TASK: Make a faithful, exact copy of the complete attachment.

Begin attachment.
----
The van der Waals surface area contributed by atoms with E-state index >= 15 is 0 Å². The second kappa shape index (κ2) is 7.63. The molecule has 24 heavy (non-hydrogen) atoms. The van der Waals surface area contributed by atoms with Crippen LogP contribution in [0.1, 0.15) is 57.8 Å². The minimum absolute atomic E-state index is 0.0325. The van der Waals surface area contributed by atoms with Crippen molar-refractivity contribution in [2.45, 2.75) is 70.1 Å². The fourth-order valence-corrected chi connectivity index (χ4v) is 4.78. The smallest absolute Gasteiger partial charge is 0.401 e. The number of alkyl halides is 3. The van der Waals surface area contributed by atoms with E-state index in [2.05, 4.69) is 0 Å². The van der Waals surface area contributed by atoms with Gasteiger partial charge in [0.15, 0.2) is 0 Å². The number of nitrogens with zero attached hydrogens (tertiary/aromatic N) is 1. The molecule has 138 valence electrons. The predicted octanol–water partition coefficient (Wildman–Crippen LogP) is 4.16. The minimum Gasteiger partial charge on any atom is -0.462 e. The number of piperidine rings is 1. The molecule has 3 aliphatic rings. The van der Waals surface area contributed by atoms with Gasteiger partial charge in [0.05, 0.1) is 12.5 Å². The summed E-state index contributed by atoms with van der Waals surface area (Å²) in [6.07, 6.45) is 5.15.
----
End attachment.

The van der Waals surface area contributed by atoms with E-state index >= 15 is 0 Å². The second kappa shape index (κ2) is 7.63. The molecule has 24 heavy (non-hydrogen) atoms. The van der Waals surface area contributed by atoms with Crippen LogP contribution in [0.1, 0.15) is 57.8 Å². The minimum absolute atomic E-state index is 0.0325. The van der Waals surface area contributed by atoms with Crippen molar-refractivity contribution in [2.45, 2.75) is 70.1 Å². The fourth-order valence-corrected chi connectivity index (χ4v) is 4.78. The smallest absolute Gasteiger partial charge is 0.401 e. The number of alkyl halides is 3. The van der Waals surface area contributed by atoms with E-state index in [2.05, 4.69) is 0 Å². The van der Waals surface area contributed by atoms with Gasteiger partial charge in [0.15, 0.2) is 0 Å². The number of nitrogens with zero attached hydrogens (tertiary/aromatic N) is 1. The molecule has 138 valence electrons. The predicted octanol–water partition coefficient (Wildman–Crippen LogP) is 4.16. The minimum Gasteiger partial charge on any atom is -0.462 e. The number of piperidine rings is 1. The molecule has 3 aliphatic rings. The van der Waals surface area contributed by atoms with Gasteiger partial charge in [0.05, 0.1) is 12.5 Å². The summed E-state index contributed by atoms with van der Waals surface area (Å²) in [6.07, 6.45) is 5.15.